The poet, social reformer and freedom fighter of South India is renowned for his beautiful verses celebrating the freedom struggle, the theme of patriotism and his motherland.
Subramania Bharati (1882-1921) was born on December 11,1882 in the district of Tinnevelly in Tamil Nadu. Such was his poetic genius that at the young age of 11 he was awarded the title of 'Bharati'. He was educated at the Hindu College School in his district and he gained proficiency in Sanskrit and Hindi. He began teaching in Ettayapuram in 1902 to earn his living. During this period, he studied poetical works in English and wrote for newspapers under the pseudonym, 'Shelly Dasan'. He became the assistant editor of the Swadesamitran in 1902 and later, the editor of Chakravarthini.
It was in 1905 that Bharati flung himself into the freedom struggle heart and soul. His meetings with a number of nationalist and spiritual leaders proved a great source of inspiration. He went on to write many poems on leaders including Lokmanya Tilak. He met Sister Nivedita in 1906, and later the Mandayam brothers, S. Tirumalachari and S. Srinivasachari, and the moderate leader, V. Krishnaswami Aiyar. His revolutionary writings as the editor of India and in the English weekly, Bala Bharati infuriated the Government. In 1908, he released his first book of poems, Songs of Freedom, which was not only a literary achievement but also a strong call for freedom from foreign rule. Thus, Bharati led the freedom movement in Madras.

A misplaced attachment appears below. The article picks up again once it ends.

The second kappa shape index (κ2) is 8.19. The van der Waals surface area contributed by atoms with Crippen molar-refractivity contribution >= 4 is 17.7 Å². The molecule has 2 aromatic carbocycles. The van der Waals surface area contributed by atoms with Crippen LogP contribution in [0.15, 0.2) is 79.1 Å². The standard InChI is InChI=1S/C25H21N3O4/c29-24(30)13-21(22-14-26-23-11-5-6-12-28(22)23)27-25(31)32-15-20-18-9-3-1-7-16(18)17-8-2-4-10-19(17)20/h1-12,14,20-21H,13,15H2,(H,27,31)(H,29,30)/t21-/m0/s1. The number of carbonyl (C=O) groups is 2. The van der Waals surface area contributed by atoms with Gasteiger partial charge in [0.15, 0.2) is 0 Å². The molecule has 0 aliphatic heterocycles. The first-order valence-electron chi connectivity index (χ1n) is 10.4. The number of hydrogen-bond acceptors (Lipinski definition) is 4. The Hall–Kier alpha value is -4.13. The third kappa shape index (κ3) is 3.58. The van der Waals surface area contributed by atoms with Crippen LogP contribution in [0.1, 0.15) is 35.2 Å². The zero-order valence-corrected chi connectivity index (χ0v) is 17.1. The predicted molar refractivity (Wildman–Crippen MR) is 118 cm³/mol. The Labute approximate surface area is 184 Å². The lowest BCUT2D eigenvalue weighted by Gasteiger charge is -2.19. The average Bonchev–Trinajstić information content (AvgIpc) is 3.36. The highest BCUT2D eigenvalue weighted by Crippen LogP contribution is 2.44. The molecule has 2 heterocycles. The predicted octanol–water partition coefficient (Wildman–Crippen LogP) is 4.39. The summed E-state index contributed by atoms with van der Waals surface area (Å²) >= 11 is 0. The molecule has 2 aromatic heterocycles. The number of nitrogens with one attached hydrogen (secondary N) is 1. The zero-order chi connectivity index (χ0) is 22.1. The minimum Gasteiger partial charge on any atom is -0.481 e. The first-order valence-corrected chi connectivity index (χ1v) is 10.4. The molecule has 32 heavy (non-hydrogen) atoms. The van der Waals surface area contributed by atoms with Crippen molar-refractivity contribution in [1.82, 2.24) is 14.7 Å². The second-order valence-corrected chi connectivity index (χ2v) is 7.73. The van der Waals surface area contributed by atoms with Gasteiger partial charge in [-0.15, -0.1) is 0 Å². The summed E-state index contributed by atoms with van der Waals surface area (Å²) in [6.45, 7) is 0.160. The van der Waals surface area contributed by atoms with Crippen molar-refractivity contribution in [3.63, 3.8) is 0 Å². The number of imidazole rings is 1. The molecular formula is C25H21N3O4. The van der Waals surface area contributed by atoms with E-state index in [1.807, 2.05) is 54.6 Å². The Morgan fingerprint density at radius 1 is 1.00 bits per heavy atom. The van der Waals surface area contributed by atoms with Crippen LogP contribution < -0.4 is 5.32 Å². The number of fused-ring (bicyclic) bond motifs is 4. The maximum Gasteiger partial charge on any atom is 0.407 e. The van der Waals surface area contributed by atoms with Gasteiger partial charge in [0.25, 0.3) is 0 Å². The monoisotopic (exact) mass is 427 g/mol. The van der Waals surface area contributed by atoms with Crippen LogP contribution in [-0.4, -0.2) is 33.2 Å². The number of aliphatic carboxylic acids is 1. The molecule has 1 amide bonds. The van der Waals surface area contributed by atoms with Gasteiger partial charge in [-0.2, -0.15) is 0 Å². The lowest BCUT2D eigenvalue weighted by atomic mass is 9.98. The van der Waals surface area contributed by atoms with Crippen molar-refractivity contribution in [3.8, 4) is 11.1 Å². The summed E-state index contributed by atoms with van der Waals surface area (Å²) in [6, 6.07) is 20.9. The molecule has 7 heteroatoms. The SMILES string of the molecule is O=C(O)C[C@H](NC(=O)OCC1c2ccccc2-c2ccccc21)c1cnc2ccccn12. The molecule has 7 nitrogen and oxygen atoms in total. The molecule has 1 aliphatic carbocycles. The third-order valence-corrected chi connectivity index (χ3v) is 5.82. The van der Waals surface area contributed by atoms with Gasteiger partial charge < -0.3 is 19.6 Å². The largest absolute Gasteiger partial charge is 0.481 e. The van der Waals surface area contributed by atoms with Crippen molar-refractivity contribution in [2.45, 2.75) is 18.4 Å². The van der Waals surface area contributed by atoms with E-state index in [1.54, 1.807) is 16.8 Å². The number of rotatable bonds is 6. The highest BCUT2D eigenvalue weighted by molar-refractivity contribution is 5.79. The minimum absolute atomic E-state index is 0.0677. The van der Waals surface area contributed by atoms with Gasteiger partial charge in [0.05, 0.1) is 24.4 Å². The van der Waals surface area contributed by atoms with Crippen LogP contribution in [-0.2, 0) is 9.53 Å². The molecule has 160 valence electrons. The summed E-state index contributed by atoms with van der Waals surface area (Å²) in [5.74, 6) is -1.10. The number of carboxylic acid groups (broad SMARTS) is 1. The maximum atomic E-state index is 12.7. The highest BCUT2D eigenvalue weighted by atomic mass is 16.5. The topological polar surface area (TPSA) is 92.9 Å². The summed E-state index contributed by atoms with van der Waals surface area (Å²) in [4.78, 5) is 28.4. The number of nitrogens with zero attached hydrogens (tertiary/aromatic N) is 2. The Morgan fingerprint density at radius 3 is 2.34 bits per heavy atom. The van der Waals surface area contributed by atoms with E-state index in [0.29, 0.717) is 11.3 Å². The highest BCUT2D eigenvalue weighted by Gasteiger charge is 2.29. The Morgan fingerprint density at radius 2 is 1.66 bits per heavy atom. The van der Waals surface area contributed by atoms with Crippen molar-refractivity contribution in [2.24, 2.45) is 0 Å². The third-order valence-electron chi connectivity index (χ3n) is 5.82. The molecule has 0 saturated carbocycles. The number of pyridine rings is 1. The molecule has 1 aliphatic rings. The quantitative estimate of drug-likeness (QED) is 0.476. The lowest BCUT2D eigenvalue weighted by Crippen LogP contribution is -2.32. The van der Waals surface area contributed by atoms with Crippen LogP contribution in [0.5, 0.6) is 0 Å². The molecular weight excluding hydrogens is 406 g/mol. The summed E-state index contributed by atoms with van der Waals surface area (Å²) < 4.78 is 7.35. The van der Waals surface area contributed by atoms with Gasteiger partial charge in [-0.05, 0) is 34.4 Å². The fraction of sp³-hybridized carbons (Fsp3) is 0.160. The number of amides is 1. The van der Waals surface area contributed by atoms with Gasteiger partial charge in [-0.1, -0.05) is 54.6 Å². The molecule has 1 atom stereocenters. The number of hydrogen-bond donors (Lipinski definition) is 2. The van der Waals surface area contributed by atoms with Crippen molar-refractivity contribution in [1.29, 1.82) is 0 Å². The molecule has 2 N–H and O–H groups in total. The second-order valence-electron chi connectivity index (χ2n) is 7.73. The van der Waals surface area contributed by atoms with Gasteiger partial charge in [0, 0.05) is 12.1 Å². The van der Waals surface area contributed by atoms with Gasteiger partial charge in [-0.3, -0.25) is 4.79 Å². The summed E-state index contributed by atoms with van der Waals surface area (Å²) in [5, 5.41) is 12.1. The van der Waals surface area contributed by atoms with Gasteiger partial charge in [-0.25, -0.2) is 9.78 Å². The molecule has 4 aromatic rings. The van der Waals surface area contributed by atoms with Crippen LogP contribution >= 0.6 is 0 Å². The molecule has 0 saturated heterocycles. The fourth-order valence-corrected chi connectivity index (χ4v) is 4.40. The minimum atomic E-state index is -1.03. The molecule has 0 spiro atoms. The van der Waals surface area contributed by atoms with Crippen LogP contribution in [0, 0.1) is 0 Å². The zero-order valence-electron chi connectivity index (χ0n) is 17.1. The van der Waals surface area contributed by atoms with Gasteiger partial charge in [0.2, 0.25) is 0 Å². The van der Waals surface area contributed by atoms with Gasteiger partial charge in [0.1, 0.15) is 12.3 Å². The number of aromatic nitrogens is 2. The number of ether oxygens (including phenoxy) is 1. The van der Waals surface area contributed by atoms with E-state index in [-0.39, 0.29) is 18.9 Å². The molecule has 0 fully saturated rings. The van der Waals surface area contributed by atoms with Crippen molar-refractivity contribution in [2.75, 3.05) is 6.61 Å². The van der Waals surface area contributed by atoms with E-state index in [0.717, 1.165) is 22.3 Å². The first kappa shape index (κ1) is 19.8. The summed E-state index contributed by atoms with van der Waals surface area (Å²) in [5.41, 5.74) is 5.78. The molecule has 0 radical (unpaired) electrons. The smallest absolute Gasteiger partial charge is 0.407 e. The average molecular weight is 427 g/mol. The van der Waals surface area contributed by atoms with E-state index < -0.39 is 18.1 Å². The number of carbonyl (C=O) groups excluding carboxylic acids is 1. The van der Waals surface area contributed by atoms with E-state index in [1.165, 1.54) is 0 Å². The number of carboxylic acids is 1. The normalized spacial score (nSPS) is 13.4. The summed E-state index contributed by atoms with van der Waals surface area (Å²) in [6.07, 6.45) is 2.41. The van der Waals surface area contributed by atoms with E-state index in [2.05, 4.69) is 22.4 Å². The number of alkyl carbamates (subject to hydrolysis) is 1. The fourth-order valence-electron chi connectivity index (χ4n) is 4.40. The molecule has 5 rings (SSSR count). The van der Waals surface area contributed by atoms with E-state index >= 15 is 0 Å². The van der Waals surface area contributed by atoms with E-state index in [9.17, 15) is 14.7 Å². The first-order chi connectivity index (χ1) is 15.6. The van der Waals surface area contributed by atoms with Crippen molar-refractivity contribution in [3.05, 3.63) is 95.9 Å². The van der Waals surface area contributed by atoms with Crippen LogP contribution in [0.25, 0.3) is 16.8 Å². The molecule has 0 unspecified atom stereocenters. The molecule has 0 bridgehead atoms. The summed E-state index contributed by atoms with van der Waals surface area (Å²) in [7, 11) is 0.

Evading arrest, in 1908 Bharati escaped to Pondicherry which was soon to emerge as the refuge for many political leaders. His 10 years spent in Pondicherry are considered the best period of his growth as a poet. Here, while continuing his strife with the British rulers, he had the occasion to meet V. V. S. Aiyar and Sri Aurobindo. The meeting with Aurobindo greatly heartened Bharati; he learned to view the glories of his motherland and began admiring them in his poems. In 1912, he wrote some of his best poems.
Bharati was arrested in 1918 near Cuddalore. The next year in Madras, he met Gandhi to whom he dedicated a poem, 'To Mahatma Gandhi'. Bharati died on September 12, 1921, about two months after he was attacked by an elephant at the Triplicane temple in Madras.